- Professor Cindy G. Buys, Southern Illinois University School of Law (constitutional law)
- Professor Matthew Charity, Western New England School of Law (contracts)
- Professor Milena Sterio, Cleveland-Marshall College of Law (criminal law/civil procedure)
- Professor Mark E. Wojcik, The John Marshall Law School – Chicago (torts)
The second program is titled “The Influence of International Law on U.S. Government Decision-Making” and will be held on Sunday, January 4 from 10:30 am -12:15 pm. This panel will explore the role that international law plays in informing the policy outcomes arrived at by U.S. government decision-makers. It will examine questions such as: To what extent is international law determinative or even influential, and to what extent does the policy area, the branch of government, or the ideological orientation of the decision-maker matter? As a more practical matter, at what stage in the decision-making process is international law taken into account and who are the most influential actors? How can academics be most influential in that process?
- Mary McLeod, Principal Deputy Legal Advisor, Office of the Legal Advisor, U.S. Department of State
- Sandra Hodgkinson, Vice President of Planning and Chief of Staff at Finmeccanica, North America and DRS Technologies. Ms. Hodgkinson formerly served as Assistant Secretary of Defense for Detainee Affairs and as Deputy to the Ambassador-at-Large for War Crimes Issues. She also worked for the Coalition Provisional Authority in Iraq as Director of the Office of Human Rights and Transitional Justice from 2003-04.
- Ralph Steinhardt, Professor of Law & Arthur Selwyn Miller Research Professor of Law, George Washington University Law School. Professor Steinhardt is the winner of the Section’s Call for Papers and will present his paper, “International Law and the Administrative State.”
The panel discussion will be moderated by the Section Chair, Professor Cindy G. Buys, from Southern Illinois University School of Law.
We hope to see you there!
Wednesday, November 19, 2014
The Law Library of Congress has organized a magnificent exhibit of the Magna Carta for the 800th Anniversary of that document. If you're going to the annual meeting of the Association of American Law Schools, plan to get over to the Jefferson Building to see that exhibit. Connected to the exhibit are many side events at the Law Library of Congress, including this conversation with David Mao (the Law Librarian of Congress), Chief Justice John Roberts of the U.S. Supreme Court, and the recently-retired Lord Chief Justice of England and Wales, The Right Honourable The Lord Judge.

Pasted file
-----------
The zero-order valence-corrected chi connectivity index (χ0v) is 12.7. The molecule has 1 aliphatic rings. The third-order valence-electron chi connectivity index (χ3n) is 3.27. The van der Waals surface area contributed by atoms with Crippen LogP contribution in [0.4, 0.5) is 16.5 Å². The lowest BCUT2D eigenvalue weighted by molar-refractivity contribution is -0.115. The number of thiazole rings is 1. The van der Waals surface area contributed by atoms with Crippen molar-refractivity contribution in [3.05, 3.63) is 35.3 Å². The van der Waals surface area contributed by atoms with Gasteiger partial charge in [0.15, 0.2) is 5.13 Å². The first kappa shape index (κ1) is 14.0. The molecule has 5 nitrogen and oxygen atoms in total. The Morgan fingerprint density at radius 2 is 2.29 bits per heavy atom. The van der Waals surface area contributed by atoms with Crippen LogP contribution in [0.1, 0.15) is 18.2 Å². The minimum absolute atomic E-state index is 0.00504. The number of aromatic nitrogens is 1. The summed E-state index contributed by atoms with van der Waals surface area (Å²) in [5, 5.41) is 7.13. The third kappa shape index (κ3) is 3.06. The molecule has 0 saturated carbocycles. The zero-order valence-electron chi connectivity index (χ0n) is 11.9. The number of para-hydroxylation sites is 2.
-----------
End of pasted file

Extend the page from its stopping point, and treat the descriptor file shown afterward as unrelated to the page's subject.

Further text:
Hat tip to the Law Library of Congress
Tuesday, November 18, 2014
The U.N. General Assembly and Security Council have elected Mr. Patrick Lipton Robinson of Jamaica as a member of the International Court of Justice. He will serve a nine-year term that begins on February 6, 2015.
Mr. Robinson is the former President of the International Criminal Tribunal for the Former Yugoslavia (ICTY), a position he held from 2008-2011. He was first elected to the ICTY in 1998 and was re-elected twice. In 2004, he presided over the trial of Slobodan Milošević, the former Yugoslav president and the first former head of state to be tried for war crimes.
Mr. Robinson had been a candidate for the slot at the International Court of Justice along with Ms. Ruis Cerutti of Argentina. Ms. Cerutti withdrew her candidacy a few days ago, clearing the way for Mr. Robinson's election by the General Assembly and Security Council. Click here to read more.
Human Rights Watch Urges U.N. Security Council to Refer North Korea to the International Criminal Court
The United Nations Security Council should act on a historic General Assembly resolution by referring the situation in North Korea to the International Criminal Court, Human Rights Watch said today. On November 18, 2014, the General Assembly endorsed a recent UN Commission of Inquiry report detailing crimes against humanity in North Korea and recommended that the Security Council discuss the report and consider an ICC referral.
“Today’s General Assembly resolution affirms the need for a tribunal to address the North Korean government’s unspeakable crimes,” said Kenneth Roth, executive director of Human Rights Watch. “The Security Council should follow up by referring North Korea to the International Criminal Court to investigate the long list of crimes against humanity.”